Taxpayers should be on guard
You can’t help but see shades of 1997’s Regional Renaissance Partnership (RRP) in word that the 10-county Pittsburgh region will, as the Pittsburgh Business Times reported, “be pursuing a joint bid to host Amazon’s HQ2, the second headquarters campus for the Seattle e-commerce giant.”
It was the RRP that two decades ago foisted the Regional Renaissance Initiative on 11 Southwestern Pennsylvania counties – a ballot measure that sought to tax the region to prosperity with a new sales tax, one that primarily would have been used to construct new sports stadiums in Pittsburgh.
That measure was shut out by voters. Nonetheless, political machinations were used to raid the Regional Asset District tax to build PNC Park and Heinz Field.
Now, nobody’s talking about a new tax to come up with what could be as much as $1 billion in “incentives” to lure Amazon to Pittsburgh. But talk of, as the Times again reports, “coordinating with regional partners in all 10 Southwestern Pennsylvania counties” – with few details being made public – should put taxpayers on guard for any kind of “one for all and all for one” effort to spread the pain of the kind of corporate wealthfare Amazon seeks and to which governments all too often succumb.
A number of graduate students at the University of Pittsburgh are imploring the school to be “neutral” regarding their efforts to unionize.
Grad students tell the Post-Gazette they’re upset that Pitt has circulated a letter urging them to weigh the pros and cons of organizing, especially, as Pitt put it, the “unique relationship graduate students have with their faculty” and the institution.
Egads, a university asks its graduate students to – GULP – use their brains and those students’ feelings are hurt? Oh, the humanity!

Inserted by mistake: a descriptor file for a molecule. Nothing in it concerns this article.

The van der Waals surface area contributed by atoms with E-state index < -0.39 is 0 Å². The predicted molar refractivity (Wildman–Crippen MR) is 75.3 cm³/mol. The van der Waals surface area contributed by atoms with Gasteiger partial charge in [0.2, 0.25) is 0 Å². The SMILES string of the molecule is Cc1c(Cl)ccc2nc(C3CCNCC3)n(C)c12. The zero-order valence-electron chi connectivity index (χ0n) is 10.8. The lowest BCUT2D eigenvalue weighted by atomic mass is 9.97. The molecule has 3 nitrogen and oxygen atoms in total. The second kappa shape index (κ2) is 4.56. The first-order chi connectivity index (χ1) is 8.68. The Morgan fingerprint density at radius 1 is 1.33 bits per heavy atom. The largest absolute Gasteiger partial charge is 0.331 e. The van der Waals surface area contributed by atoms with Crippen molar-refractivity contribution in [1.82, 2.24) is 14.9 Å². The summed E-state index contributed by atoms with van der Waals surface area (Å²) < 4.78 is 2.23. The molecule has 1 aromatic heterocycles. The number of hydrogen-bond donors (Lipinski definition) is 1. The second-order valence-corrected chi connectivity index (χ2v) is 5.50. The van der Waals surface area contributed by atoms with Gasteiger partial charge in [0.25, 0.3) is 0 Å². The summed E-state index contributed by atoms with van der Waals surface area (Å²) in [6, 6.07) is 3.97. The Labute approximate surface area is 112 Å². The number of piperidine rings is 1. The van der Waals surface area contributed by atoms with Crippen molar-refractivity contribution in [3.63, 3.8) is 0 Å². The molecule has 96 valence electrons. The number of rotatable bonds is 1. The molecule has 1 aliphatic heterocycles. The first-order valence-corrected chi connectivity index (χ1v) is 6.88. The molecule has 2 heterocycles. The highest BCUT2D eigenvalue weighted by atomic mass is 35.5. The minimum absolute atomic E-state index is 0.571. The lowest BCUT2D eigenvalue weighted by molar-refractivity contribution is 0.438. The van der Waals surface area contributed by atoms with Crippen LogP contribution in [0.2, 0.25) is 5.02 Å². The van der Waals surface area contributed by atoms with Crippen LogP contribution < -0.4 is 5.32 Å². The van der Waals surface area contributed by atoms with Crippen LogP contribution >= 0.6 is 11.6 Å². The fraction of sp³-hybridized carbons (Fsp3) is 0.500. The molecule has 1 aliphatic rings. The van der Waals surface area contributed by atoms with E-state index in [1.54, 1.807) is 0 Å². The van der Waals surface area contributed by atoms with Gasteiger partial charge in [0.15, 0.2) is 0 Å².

Considering the amount of public money that runs through Pitt, it has a responsibility to taxpayers to state for the record its position and to make the most of the public’s continuing largess.
Pittsburgh Mayor Bill Peduto is proposing a public-private partnership to create a seed fund to underwrite entrepreneurs and start-up companies.
Here’s a better idea: Leave such financing to private venture capitalists and use precious taxpayer resources for their intended purposes. It’s not as if Pittsburgh doesn’t have pressing infrastructure needs that, well provided, serve as a solid foundation in attracting entrepreneurs/start-ups.
No prospective business will tolerate a water/sewer system on the verge of collapse, underfunded public pension plans that could bankrupt city government or a public school system that appears to systemically defy reform.
An astute aviation consultant offers, in the P-G, an interesting perspective counter to the rah-rah-sis-boom-bah-ing that has surrounded a proposal to spend $1.1 billion to upgrade Pittsburgh International Airport.
“You’re going to spend $1.1 billion to save $23 million?” asks Blair Pomeroy, an aviation strategy consultant. “What Wall Street person would ever make that decision?”
And all that at a time when the debt of the 25-year-old airport complex, built at a cost in excess of $1 billion, still hasn’t been paid off.
Colin McNickle is a senior fellow and media specialist at the Allegheny Institute for Public Policy (firstname.lastname@example.org).